The only thing I do expect is to be appreciated and not feel that I’m being taken advantage of (which means expectations well beyond what I signed up for). I’ve only had one author fail in that regard and I no longer beta read for him or her.

    1. I, for one, get perplexed on what’s okay and what’s not. Since you’re a professional reviewer, to me, I feel like offering something might actually be crossing some kind of line, which then makes me feel bad, because your time is worth just as much as everyone else’s. My motto for dilemmas like this is “when in doubt, do nothing,” so I do nothing, and then I feel badly. Maybe we need a post about what’s okay to do and what’s not if your beta or ARC reader is a professional reviewer?

  4. Hmmm. This is treading on dangerous territory in a way. Obviously, for Beta readers, it’s probably advisable to offer something tangible. They’re doing real work and as much as they may enjoy reading early drafts, it’s still work, especially in that they need to provide you with useful feedback. I’ve never used Beta readers, but I intend to for my next novel. I honestly feel that Beta readers deserve a significant investment. Right now, my plan is actually to offer the first 20 a customized novel-themed T-shirt and a free copy paperback copy of the book once it’s published.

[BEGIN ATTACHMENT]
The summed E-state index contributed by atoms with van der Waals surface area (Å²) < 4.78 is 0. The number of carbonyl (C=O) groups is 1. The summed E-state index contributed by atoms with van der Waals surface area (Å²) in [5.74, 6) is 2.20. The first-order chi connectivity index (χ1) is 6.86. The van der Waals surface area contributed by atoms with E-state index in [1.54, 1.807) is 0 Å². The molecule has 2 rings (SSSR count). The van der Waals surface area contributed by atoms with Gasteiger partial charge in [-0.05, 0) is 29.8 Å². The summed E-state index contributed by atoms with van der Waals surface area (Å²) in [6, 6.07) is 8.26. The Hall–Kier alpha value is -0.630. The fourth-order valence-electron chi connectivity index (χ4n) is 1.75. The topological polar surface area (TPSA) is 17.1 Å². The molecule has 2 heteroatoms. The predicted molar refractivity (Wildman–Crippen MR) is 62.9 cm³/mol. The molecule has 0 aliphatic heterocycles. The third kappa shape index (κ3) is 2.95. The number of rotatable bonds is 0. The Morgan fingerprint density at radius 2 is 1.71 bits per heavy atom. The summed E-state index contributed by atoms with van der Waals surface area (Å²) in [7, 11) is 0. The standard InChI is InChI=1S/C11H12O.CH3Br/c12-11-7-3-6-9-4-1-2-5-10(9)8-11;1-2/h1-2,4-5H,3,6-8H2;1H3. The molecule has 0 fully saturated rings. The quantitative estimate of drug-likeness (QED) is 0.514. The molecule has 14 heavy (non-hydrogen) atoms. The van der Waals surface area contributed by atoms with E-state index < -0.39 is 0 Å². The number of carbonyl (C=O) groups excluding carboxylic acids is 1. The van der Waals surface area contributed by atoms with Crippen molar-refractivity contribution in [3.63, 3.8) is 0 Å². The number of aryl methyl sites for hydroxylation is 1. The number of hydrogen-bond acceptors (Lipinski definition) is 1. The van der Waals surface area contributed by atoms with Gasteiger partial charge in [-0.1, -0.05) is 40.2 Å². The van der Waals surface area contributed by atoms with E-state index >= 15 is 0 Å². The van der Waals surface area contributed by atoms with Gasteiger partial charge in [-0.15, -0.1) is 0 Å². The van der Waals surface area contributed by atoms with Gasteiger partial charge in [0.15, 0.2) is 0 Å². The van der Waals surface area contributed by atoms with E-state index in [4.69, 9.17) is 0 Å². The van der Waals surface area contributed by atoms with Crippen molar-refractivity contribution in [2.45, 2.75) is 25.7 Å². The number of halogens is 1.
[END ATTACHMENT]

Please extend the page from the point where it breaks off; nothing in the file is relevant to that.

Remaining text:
For reviewers, though, and ARC copies, I don’t see how you can ethically offer anything beyond the ARC. In fact, for me, any time I’ve reviewed work by other authors, even though I know I can get an ARC, I buy the final product when I can. This is kind of funny, because I rarely write negative reviews. If you take your reviews seriously, it seems to me, you really shouldn’t be looking for benefits or freebies from someone. I think this is especially true in this new indie author world. Your credibility is important. But more importantly, the credibility of independent publishing is at stake here.